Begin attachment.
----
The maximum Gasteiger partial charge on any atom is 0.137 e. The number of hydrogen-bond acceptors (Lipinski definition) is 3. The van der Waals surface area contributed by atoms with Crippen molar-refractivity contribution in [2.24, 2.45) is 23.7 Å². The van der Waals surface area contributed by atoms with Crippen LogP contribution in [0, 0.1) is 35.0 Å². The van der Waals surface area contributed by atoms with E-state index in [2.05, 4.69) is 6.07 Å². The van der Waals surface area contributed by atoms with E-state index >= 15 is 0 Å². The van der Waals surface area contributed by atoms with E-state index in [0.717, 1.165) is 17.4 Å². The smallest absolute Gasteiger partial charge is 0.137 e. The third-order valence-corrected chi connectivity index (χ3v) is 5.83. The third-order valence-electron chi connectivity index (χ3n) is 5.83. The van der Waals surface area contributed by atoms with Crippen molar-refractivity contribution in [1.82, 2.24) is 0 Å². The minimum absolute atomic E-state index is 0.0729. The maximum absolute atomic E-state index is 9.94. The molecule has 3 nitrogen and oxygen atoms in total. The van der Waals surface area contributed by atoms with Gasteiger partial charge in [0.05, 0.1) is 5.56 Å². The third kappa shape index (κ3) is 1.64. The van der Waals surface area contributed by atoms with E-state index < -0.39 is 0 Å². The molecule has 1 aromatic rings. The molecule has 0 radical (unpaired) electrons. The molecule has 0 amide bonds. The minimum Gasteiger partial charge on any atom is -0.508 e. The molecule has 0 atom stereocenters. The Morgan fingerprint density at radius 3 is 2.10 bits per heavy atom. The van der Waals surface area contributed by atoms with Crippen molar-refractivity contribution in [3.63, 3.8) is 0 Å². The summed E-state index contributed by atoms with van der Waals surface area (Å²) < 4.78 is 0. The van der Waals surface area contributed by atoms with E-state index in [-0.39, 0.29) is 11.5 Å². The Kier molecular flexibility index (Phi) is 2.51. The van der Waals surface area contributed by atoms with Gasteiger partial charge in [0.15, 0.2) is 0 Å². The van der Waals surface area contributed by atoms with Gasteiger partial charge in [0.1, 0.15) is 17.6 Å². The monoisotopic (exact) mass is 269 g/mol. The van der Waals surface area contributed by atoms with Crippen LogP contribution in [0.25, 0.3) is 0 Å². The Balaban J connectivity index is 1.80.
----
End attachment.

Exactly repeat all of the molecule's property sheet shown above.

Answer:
The maximum Gasteiger partial charge on any atom is 0.137 e. The number of hydrogen-bond acceptors (Lipinski definition) is 3. The van der Waals surface area contributed by atoms with Crippen molar-refractivity contribution in [2.24, 2.45) is 23.7 Å². The van der Waals surface area contributed by atoms with Crippen LogP contribution in [0, 0.1) is 35.0 Å². The van der Waals surface area contributed by atoms with E-state index in [2.05, 4.69) is 6.07 Å². The van der Waals surface area contributed by atoms with E-state index >= 15 is 0 Å². The van der Waals surface area contributed by atoms with E-state index in [0.717, 1.165) is 17.4 Å². The smallest absolute Gasteiger partial charge is 0.137 e. The third-order valence-corrected chi connectivity index (χ3v) is 5.83. The third-order valence-electron chi connectivity index (χ3n) is 5.83. The van der Waals surface area contributed by atoms with Crippen molar-refractivity contribution in [1.82, 2.24) is 0 Å². The minimum absolute atomic E-state index is 0.0729. The maximum absolute atomic E-state index is 9.94. The molecule has 3 nitrogen and oxygen atoms in total. The van der Waals surface area contributed by atoms with Gasteiger partial charge in [0.05, 0.1) is 5.56 Å². The third kappa shape index (κ3) is 1.64. The van der Waals surface area contributed by atoms with E-state index < -0.39 is 0 Å². The molecule has 1 aromatic rings. The molecule has 0 radical (unpaired) electrons. The molecule has 0 amide bonds. The minimum Gasteiger partial charge on any atom is -0.508 e. The molecule has 0 atom stereocenters. The Morgan fingerprint density at radius 3 is 2.10 bits per heavy atom. The van der Waals surface area contributed by atoms with Crippen molar-refractivity contribution in [3.63, 3.8) is 0 Å². The summed E-state index contributed by atoms with van der Waals surface area (Å²) < 4.78 is 0. The van der Waals surface area contributed by atoms with E-state index in [-0.39, 0.29) is 11.5 Å². The Kier molecular flexibility index (Phi) is 2.51. The van der Waals surface area contributed by atoms with Gasteiger partial charge in [0.15, 0.2) is 0 Å². The van der Waals surface area contributed by atoms with Gasteiger partial charge in [0.1, 0.15) is 17.6 Å². The monoisotopic (exact) mass is 269 g/mol. The van der Waals surface area contributed by atoms with Crippen LogP contribution in [0.25, 0.3) is 0 Å². The Balaban J connectivity index is 1.80.